The impact of COVID-19 has not been felt evenly across the city. Central neighbourhoods are by far the worse affected by circumstances. The collapse of the short-let industry has led airbnb owners to migrate stock to the long-let market in prime central locations, increasing overall supply by roughly 40% according to data from Zoopla. Additionally, the shift to remote working means that fewer Londoners need to commute to offices in central London on a daily basis. This has drastically reduced demand for property in Zones 1 and 2, as renters look to move elsewhere to satisfy newer priorities such as access to more green space and less cramped living conditions.
Market research is essential for landlords looking to invest in property that will yield a stable income stream shortly after purchase. At Home Made, we have citywide market expertise as we operate from Zones 1-6 and we’re always happy to discuss the lay of the land with landlords looking for insider market intelligence.
Be selective when choosing tenants
In a slow market, landlords might be tempted to relax certain criteria they use to filter out potential tenants. This is a mistake. It is better to be more selective with prospective renters and ensure that they go through a strict referencing process. With 54% of landlords reporting in an NLA survey that their rental income has been affected because their tenants are experiencing Covid-induced financial difficulty, it is more important than ever to target renters with secure incomes. When selecting a property, be sure to consider location and pricing value based on the type of tenant that is likely available in that area.
It’s prudent to take out rent guarantee insurance to protect your investment against any losses if your renter falls into arrears. These policies have always had strict eligibility criteria contingent upon thorough tenant referencing, and with many providers withdrawing rent guarantee products from the market due to the increased risk of arrears the threshold for approval is higher than ever. Thoroughly referencing renters allows landlords to access insurance policies that provide invaluable additional security.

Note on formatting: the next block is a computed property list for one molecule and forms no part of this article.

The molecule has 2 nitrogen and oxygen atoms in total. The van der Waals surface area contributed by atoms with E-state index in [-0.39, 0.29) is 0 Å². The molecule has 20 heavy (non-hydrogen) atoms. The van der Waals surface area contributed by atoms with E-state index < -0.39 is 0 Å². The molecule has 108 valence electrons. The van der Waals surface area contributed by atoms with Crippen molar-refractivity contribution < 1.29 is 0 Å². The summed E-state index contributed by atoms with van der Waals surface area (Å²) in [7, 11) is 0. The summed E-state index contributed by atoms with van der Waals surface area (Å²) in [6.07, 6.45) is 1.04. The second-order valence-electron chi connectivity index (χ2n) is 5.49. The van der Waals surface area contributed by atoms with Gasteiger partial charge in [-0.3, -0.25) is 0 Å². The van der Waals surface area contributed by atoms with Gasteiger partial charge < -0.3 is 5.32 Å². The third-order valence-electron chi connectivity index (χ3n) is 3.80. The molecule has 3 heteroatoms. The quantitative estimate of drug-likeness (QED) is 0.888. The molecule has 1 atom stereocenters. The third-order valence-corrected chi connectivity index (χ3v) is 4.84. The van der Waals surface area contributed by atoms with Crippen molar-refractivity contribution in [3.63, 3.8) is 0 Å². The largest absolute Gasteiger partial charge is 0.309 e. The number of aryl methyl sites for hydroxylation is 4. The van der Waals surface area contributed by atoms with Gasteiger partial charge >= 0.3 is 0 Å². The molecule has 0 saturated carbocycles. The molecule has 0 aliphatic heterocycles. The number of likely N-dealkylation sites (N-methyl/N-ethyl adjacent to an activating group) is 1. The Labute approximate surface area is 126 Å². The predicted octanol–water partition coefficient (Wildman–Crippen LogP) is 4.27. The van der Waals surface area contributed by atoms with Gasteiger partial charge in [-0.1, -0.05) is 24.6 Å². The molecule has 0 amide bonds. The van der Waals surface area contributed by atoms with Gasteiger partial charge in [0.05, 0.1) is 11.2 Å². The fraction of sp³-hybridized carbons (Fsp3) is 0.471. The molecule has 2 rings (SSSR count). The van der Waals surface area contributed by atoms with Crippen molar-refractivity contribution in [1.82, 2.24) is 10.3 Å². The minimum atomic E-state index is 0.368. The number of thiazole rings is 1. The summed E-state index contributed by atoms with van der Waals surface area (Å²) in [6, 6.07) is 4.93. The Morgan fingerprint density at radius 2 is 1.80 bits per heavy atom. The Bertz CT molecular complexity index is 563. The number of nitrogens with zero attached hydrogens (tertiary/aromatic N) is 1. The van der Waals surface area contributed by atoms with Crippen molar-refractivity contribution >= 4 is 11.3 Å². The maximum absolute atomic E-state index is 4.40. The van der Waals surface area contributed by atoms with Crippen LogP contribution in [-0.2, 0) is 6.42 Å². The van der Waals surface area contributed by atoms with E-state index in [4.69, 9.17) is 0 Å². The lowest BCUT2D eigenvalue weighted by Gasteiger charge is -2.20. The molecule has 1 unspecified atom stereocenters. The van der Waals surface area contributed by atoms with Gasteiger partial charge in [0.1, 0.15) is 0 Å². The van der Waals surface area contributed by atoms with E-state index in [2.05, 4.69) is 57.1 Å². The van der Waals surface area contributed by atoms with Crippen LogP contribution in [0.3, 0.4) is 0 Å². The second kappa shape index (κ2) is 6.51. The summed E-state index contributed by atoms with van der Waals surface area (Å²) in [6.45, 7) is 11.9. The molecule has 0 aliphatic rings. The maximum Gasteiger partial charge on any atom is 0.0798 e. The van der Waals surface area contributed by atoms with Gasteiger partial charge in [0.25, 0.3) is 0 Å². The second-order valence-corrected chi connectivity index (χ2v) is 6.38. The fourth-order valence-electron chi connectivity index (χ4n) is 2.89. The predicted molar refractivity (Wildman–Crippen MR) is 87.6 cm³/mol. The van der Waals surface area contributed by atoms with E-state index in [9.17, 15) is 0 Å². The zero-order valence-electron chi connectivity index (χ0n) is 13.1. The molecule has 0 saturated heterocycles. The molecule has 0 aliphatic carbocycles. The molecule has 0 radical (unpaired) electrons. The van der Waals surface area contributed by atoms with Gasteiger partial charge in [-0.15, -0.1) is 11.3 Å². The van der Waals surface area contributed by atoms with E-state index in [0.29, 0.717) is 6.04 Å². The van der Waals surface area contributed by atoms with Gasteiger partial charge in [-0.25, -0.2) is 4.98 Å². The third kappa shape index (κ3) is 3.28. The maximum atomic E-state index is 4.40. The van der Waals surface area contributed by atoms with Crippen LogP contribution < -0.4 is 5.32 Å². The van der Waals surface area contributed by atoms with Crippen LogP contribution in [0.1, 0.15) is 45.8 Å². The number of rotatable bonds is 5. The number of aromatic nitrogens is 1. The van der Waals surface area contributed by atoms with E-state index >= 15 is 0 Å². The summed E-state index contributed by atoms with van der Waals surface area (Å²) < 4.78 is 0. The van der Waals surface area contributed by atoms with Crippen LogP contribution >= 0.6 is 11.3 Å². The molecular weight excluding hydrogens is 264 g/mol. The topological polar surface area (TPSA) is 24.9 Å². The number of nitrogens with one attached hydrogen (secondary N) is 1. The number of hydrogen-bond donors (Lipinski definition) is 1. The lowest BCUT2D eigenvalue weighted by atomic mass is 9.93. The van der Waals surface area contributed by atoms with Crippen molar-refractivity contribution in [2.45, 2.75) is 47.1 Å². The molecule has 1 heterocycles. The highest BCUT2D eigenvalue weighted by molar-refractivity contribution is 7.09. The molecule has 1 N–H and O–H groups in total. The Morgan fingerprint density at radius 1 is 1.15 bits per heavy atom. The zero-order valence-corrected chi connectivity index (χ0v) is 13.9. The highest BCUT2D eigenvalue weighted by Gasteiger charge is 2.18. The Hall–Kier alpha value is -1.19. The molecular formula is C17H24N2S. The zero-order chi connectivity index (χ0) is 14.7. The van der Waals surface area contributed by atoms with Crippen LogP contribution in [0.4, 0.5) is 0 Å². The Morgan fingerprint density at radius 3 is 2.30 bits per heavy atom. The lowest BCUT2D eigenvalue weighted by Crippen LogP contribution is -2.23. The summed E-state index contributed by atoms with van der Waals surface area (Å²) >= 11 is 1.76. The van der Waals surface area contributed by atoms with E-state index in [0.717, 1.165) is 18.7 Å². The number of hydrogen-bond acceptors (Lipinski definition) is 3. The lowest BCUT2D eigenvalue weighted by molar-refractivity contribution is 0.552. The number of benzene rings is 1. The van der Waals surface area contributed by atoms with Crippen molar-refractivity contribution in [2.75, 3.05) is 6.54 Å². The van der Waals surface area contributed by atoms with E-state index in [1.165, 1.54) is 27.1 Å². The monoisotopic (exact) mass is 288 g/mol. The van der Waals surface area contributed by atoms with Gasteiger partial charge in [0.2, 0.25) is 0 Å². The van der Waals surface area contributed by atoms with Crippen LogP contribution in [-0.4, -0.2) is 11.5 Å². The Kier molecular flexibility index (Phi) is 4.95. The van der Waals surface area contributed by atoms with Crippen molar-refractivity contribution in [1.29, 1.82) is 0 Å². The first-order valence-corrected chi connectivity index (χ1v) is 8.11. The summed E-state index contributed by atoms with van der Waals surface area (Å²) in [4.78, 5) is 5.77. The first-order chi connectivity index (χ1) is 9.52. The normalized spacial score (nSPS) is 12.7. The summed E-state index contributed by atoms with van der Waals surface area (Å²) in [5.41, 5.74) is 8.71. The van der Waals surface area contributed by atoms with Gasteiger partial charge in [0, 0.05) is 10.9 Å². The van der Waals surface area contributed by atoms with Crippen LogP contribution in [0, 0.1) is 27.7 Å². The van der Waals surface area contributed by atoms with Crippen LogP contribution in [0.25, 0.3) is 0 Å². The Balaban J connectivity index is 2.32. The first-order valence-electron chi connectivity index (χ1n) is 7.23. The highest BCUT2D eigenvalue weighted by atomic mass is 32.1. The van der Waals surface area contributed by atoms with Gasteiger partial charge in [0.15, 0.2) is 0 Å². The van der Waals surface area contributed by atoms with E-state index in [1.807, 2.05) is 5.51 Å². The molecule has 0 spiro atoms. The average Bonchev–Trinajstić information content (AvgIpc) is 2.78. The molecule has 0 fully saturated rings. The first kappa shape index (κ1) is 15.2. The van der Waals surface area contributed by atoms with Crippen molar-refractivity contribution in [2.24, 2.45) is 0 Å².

The current measures in place to support a higher number of property transactions represent a departure from recent government policy that has significantly increased the tax liability of private landlords. Once the crisis passes, landlords should expect to see a return to housing policy that supports higher levels of home ownership by disincentivising buy-to-let investment through punitive taxation. Investors should thus avail themselves of this narrow opportunity to grow their portfolio while relief is available.
Nonetheless, with a looming rental recession and grim economic forecasts predicting significant economic upheaval well into 2021, landlords must do their research to mitigate their exposure to risk. Thorough research is essential prior to selecting a property and investors must have a robust plan to manage costs and vet prospective renters.